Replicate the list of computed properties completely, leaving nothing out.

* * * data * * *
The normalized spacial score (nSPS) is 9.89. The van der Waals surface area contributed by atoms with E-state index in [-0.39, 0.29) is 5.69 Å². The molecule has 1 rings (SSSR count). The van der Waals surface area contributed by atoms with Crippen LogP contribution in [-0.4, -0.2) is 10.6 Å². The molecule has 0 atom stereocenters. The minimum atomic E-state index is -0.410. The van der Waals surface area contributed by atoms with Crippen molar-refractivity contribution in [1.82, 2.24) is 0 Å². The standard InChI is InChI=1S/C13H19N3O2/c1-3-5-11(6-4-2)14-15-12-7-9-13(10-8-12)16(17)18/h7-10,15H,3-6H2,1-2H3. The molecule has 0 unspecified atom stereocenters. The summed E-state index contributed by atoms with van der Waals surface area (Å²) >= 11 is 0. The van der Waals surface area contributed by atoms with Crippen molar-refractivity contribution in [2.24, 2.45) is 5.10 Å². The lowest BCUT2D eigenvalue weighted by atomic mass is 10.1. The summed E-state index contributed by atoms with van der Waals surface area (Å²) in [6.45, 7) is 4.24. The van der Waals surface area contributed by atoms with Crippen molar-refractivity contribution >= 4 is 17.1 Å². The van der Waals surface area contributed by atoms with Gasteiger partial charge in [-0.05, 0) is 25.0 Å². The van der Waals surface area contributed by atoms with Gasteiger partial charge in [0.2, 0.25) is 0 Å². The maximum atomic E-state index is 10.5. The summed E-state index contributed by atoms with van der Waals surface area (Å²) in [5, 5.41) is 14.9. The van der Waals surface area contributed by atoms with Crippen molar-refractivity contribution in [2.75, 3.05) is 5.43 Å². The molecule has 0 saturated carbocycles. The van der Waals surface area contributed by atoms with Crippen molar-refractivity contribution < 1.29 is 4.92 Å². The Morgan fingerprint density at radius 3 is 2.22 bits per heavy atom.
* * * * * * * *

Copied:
The normalized spacial score (nSPS) is 9.89. The van der Waals surface area contributed by atoms with E-state index in [-0.39, 0.29) is 5.69 Å². The molecule has 1 rings (SSSR count). The van der Waals surface area contributed by atoms with Crippen LogP contribution in [-0.4, -0.2) is 10.6 Å². The molecule has 0 atom stereocenters. The minimum atomic E-state index is -0.410. The van der Waals surface area contributed by atoms with Crippen molar-refractivity contribution in [1.82, 2.24) is 0 Å². The standard InChI is InChI=1S/C13H19N3O2/c1-3-5-11(6-4-2)14-15-12-7-9-13(10-8-12)16(17)18/h7-10,15H,3-6H2,1-2H3. The molecule has 0 unspecified atom stereocenters. The summed E-state index contributed by atoms with van der Waals surface area (Å²) >= 11 is 0. The van der Waals surface area contributed by atoms with Crippen molar-refractivity contribution in [2.24, 2.45) is 5.10 Å². The lowest BCUT2D eigenvalue weighted by atomic mass is 10.1. The summed E-state index contributed by atoms with van der Waals surface area (Å²) in [6.45, 7) is 4.24. The van der Waals surface area contributed by atoms with Crippen molar-refractivity contribution >= 4 is 17.1 Å². The van der Waals surface area contributed by atoms with Gasteiger partial charge in [-0.05, 0) is 25.0 Å². The van der Waals surface area contributed by atoms with Gasteiger partial charge in [0.2, 0.25) is 0 Å². The maximum atomic E-state index is 10.5. The summed E-state index contributed by atoms with van der Waals surface area (Å²) in [5, 5.41) is 14.9. The van der Waals surface area contributed by atoms with Crippen molar-refractivity contribution in [2.75, 3.05) is 5.43 Å². The molecule has 0 saturated carbocycles. The van der Waals surface area contributed by atoms with Crippen molar-refractivity contribution < 1.29 is 4.92 Å². The Morgan fingerprint density at radius 3 is 2.22 bits per heavy atom.